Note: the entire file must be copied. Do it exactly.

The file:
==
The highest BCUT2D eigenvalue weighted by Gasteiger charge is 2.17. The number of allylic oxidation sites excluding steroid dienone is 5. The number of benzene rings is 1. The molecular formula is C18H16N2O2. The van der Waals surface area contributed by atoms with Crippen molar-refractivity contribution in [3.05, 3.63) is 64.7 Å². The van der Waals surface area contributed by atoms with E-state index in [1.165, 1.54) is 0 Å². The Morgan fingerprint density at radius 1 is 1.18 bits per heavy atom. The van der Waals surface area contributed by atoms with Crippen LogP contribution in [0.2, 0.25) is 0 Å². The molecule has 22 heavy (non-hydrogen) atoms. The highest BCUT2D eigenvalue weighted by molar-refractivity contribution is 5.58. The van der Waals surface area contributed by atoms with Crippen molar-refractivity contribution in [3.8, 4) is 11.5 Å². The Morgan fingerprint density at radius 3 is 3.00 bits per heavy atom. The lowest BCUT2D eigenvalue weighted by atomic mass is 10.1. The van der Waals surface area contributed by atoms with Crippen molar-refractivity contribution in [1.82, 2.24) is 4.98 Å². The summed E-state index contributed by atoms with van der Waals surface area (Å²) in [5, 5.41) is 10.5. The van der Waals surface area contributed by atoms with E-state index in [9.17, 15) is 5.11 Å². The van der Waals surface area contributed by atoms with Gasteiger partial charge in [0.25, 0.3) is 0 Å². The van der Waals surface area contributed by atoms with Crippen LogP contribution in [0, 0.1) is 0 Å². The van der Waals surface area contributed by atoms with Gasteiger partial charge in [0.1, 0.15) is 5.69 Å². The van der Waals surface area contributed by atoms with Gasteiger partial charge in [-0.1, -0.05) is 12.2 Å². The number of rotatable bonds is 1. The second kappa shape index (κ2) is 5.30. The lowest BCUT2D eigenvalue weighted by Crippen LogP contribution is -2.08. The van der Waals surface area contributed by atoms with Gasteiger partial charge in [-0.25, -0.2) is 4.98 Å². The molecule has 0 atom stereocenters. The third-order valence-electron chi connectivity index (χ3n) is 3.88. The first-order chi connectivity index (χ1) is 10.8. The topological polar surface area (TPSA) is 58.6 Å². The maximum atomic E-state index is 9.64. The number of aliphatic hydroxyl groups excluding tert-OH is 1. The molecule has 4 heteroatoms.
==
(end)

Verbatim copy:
The highest BCUT2D eigenvalue weighted by Gasteiger charge is 2.17. The number of allylic oxidation sites excluding steroid dienone is 5. The number of benzene rings is 1. The molecular formula is C18H16N2O2. The van der Waals surface area contributed by atoms with Crippen molar-refractivity contribution in [3.05, 3.63) is 64.7 Å². The van der Waals surface area contributed by atoms with E-state index in [1.165, 1.54) is 0 Å². The Morgan fingerprint density at radius 1 is 1.18 bits per heavy atom. The van der Waals surface area contributed by atoms with Crippen LogP contribution in [0.2, 0.25) is 0 Å². The molecule has 22 heavy (non-hydrogen) atoms. The highest BCUT2D eigenvalue weighted by molar-refractivity contribution is 5.58. The van der Waals surface area contributed by atoms with Crippen molar-refractivity contribution in [3.8, 4) is 11.5 Å². The Morgan fingerprint density at radius 3 is 3.00 bits per heavy atom. The lowest BCUT2D eigenvalue weighted by atomic mass is 10.1. The van der Waals surface area contributed by atoms with Crippen molar-refractivity contribution in [1.82, 2.24) is 4.98 Å². The summed E-state index contributed by atoms with van der Waals surface area (Å²) in [5, 5.41) is 10.5. The van der Waals surface area contributed by atoms with E-state index in [9.17, 15) is 5.11 Å². The van der Waals surface area contributed by atoms with Gasteiger partial charge in [0.25, 0.3) is 0 Å². The van der Waals surface area contributed by atoms with Crippen LogP contribution in [0, 0.1) is 0 Å². The van der Waals surface area contributed by atoms with Gasteiger partial charge in [0.1, 0.15) is 5.69 Å². The van der Waals surface area contributed by atoms with Gasteiger partial charge in [-0.1, -0.05) is 12.2 Å². The number of rotatable bonds is 1. The second kappa shape index (κ2) is 5.30. The lowest BCUT2D eigenvalue weighted by Crippen LogP contribution is -2.08. The van der Waals surface area contributed by atoms with Gasteiger partial charge in [-0.25, -0.2) is 4.98 Å². The molecule has 0 atom stereocenters. The third-order valence-electron chi connectivity index (χ3n) is 3.88. The first-order chi connectivity index (χ1) is 10.8. The topological polar surface area (TPSA) is 58.6 Å². The maximum atomic E-state index is 9.64. The number of aliphatic hydroxyl groups excluding tert-OH is 1. The molecule has 4 heteroatoms.